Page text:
Rather than explore these serious issues, Pell has chosen to demonise the community - there are numerous cases (press reports and letters) documented on this website. The most recent is a letter signed "George Card. Pell" (see Redfern, by George), that was passed on to the Church Mouse by its concerned recipient. A future article will deal with the misconceptions and misrepresentations of the facts contained in this vexatious letter.

For the moment, the Mous. feels that the Card. needs to be taken to task over his reference to the "small rump" of opposition in the parish of Redfern.

The community's letter was signed by a "small rump" of about 120 parishioners, Aboriginal and non-Aboriginal, who prefer to be at the arse end of the church if the current hierarchy is representative of its head.

The text of the letter follows:

St Vincent’s Redfern Community Redfern
May 21, 2006
Cardinal George Pell
Polding Centre
133 Liverpool Street
Sydney NSW 2000

Your Eminence,

We, the community of St Vincent’s Redfern, write to you now in urgent need. It is about three years since you appointed Father Gerry Prindiville and the Neocatechumenal Way to St Vincent’s Redfern. As you no doubt know, the experience has been a very unhappy one for all concerned. It is clear to us that the priests, particularly Father Prindiville, are suffering under the strain. We are also suffering, a fact which is clear to the many Priests of your Archdiocese and Religious Sisters who remain a presence and support in our faith lives.

The chasm between the Priests of the Neocatechumenal Way and ourselves, and the Aboriginal people who count St Vincent’s as a sacred place, is large and growing larger. We, all of us, are suffering a terrible burden.

There are numerous examples of what we consider, at best, to be inappropriate behaviour. No doubt Father Prindiville has strong criticisms to make of us. These outcomes are somewhat understandable and inevitable when two different, incompatible groups are brought together in tension.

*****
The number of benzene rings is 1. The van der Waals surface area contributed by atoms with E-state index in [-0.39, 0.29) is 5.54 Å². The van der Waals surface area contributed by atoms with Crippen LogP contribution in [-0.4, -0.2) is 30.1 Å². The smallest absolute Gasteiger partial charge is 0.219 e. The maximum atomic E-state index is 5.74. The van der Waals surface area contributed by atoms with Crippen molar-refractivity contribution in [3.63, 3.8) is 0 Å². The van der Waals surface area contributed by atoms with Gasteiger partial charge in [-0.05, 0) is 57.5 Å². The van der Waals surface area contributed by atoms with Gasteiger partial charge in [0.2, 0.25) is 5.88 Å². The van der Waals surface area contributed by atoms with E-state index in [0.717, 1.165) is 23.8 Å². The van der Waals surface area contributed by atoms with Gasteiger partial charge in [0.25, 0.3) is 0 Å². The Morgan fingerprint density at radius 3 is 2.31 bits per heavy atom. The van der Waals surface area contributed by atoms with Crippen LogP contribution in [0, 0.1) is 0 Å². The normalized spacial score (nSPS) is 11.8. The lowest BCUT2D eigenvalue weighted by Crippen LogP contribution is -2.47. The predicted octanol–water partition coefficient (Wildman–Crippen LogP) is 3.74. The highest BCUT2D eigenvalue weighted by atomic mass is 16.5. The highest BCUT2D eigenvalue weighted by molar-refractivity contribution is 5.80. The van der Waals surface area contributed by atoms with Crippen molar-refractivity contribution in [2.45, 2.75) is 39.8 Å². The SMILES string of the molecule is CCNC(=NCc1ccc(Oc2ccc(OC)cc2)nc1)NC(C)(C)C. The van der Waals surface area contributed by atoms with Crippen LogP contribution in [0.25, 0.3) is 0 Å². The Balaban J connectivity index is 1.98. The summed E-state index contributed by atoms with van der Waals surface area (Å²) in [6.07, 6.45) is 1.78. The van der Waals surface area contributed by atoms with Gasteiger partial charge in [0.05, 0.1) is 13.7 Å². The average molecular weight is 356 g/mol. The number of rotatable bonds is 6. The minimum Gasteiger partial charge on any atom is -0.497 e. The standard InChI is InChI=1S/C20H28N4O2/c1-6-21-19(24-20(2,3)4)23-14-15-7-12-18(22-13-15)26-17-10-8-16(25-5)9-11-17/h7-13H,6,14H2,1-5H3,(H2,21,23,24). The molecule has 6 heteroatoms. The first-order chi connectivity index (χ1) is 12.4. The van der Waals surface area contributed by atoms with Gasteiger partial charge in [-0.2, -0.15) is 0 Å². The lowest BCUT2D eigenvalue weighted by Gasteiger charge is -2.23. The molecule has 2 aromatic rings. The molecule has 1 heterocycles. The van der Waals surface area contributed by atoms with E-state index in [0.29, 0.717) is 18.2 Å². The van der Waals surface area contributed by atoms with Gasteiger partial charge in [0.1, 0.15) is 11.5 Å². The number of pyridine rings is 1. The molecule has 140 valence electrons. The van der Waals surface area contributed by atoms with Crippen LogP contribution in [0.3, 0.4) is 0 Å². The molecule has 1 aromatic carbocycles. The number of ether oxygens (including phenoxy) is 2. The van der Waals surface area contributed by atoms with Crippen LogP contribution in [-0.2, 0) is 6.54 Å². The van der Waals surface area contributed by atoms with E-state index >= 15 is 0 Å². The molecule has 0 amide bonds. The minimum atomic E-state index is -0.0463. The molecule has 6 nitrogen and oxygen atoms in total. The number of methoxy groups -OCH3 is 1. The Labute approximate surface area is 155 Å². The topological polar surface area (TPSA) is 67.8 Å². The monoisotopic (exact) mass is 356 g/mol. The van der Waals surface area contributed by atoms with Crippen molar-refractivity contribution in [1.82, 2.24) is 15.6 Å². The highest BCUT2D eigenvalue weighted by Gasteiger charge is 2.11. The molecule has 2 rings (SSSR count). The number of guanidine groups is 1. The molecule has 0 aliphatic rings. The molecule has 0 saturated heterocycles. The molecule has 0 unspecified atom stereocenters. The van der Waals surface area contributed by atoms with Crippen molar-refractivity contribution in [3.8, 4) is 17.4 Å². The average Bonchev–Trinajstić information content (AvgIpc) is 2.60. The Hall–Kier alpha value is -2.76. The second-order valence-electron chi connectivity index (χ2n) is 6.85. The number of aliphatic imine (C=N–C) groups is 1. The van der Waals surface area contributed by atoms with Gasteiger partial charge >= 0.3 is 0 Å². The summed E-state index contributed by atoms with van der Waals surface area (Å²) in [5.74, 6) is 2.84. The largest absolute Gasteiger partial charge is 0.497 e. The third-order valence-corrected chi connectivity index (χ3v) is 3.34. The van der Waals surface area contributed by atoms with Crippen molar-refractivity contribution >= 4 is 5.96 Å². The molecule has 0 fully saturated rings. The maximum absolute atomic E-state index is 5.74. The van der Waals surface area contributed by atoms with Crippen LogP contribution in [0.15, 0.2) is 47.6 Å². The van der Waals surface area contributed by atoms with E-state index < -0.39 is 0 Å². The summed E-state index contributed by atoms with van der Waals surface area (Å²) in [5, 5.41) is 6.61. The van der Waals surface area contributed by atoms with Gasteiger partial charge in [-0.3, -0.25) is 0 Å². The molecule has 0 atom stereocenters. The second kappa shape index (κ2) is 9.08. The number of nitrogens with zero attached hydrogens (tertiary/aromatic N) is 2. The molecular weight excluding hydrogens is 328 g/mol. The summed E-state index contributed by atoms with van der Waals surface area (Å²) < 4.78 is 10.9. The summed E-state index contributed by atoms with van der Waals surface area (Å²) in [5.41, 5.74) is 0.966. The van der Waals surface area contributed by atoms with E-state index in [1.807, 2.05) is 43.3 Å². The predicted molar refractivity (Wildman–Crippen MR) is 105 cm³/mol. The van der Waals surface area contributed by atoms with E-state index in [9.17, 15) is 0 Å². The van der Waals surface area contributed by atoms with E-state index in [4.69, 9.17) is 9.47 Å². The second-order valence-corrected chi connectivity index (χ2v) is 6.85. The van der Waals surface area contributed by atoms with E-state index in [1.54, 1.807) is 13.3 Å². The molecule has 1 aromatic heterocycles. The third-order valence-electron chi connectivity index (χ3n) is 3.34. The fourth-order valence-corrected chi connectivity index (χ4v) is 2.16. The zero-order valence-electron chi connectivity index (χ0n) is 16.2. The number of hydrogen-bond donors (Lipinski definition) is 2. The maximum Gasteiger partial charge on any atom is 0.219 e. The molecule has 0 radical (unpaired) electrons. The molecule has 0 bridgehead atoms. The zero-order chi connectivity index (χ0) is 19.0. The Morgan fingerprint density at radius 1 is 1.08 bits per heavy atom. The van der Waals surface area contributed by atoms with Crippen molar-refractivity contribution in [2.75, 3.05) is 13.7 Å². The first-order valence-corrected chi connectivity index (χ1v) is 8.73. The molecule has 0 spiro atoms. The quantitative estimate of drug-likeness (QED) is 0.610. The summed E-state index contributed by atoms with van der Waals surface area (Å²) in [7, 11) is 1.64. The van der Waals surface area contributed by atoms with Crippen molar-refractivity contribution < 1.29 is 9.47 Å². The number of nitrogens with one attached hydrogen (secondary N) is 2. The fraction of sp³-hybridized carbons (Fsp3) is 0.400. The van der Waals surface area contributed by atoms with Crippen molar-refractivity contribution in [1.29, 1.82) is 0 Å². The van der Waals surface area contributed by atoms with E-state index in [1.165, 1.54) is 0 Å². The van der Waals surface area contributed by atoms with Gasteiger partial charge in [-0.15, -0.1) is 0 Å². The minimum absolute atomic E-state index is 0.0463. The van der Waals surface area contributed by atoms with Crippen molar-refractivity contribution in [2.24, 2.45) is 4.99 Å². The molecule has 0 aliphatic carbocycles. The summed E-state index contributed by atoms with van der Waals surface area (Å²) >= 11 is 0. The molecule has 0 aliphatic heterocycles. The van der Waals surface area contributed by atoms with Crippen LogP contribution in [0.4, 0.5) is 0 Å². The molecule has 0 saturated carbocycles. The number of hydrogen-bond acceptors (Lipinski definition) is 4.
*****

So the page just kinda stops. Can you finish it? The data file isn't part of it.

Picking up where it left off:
It seems that the Neocatechumenal Way cannot live their faith in a way which embraces us and that we cannot live our faith in a way in which embraces them. They would seem to be unable and unwilling to try to understand the faith of the late Father Ted Kennedy who as recently as last Sunday, on the occasion of the anniversary of his death, was described by Bishop Cremin as a priest who loved the Church notwithstanding his many criticisms of it.

When Father Ted Kennedy resigned you said, in the presence of Ted, Danny Gilbert and the late and much loved Sister Maureen Flood, that you would continue his legacy at Redfern. After several years and two failed appointments, that has not happened. We are a Catholic community whose faith has been nourished and developed by the practice and faith of Father Ted Kennedy. We wish to continue to develop that faith in the knowledge that we are supported not only by the Bishops and Priests who regularly offer us support, but by you as well.

We would like to enter into dialogue with you about this matter. We are extremely grateful for the kindness of Father John Usher in his discussions with us over the past year. We urgently look to you, our Bishop, for help.

The sermon on the wall versus rigid dogma

Letters & Opinion
Sydney Morning Herald, August 1, 2006

Griffo and friends, what a beautiful work of art you have made in St Vincent's ("A break-in immaculately conceived", July 31). What a shame that nowhere in the article was that recognised by Father Prindiville. He was quoted as being more concerned with the congregation's failure to "accept any sort of authority" than with the beauty of the words, art and artists in St Vincent's. Perhaps he should try walking with the people as Christ did (and clearly Father Ted, too) rather than on them.
Josephine Carroll Revesby

This is a wonderful story, to see that mural turn the words of John Paul II back on the hierarchy of the Australian church. Too long have Cardinal Pell and the hierarchists of the Catholic Church tried to "own" God through rule and ritual. Local churches are just that, a local community celebrating their faith, not a franchise to be dictated to by "head office".
Michael Mulhern Kellyville

There are some things that make me ashamed at having been born a Catholic and Cardinal Pell's attitude to the Aboriginal parishioners in Redfern is one of them.
John Poleson Kingsford

Hats off to the authors of "the great St Vincent's break-in". In the present conservative climate that has done wonders for keeping lapsed Catholics like me away from the fold, it warms the heart to see the true faithful asserting their values as a community.
As for Father Prindiville's comment that "I have the support of the Cardinal, so that helps me", I somehow doubt it.
Will Noonan Ultimo

I can sympathise with Father Gerry Prindiville. He must feel as though someone had come and pulled the rug out from under his feet. Just like the original owners of the land must have felt when the white men came and took it from them.
Fred Jansohn Rose Bay

Sounds like Father Prindiville is just another whitefella telling blackfellas what's best for them. He could have learnt a lot from his predecessor, Ted Kennedy.
Kevin Williams The Hill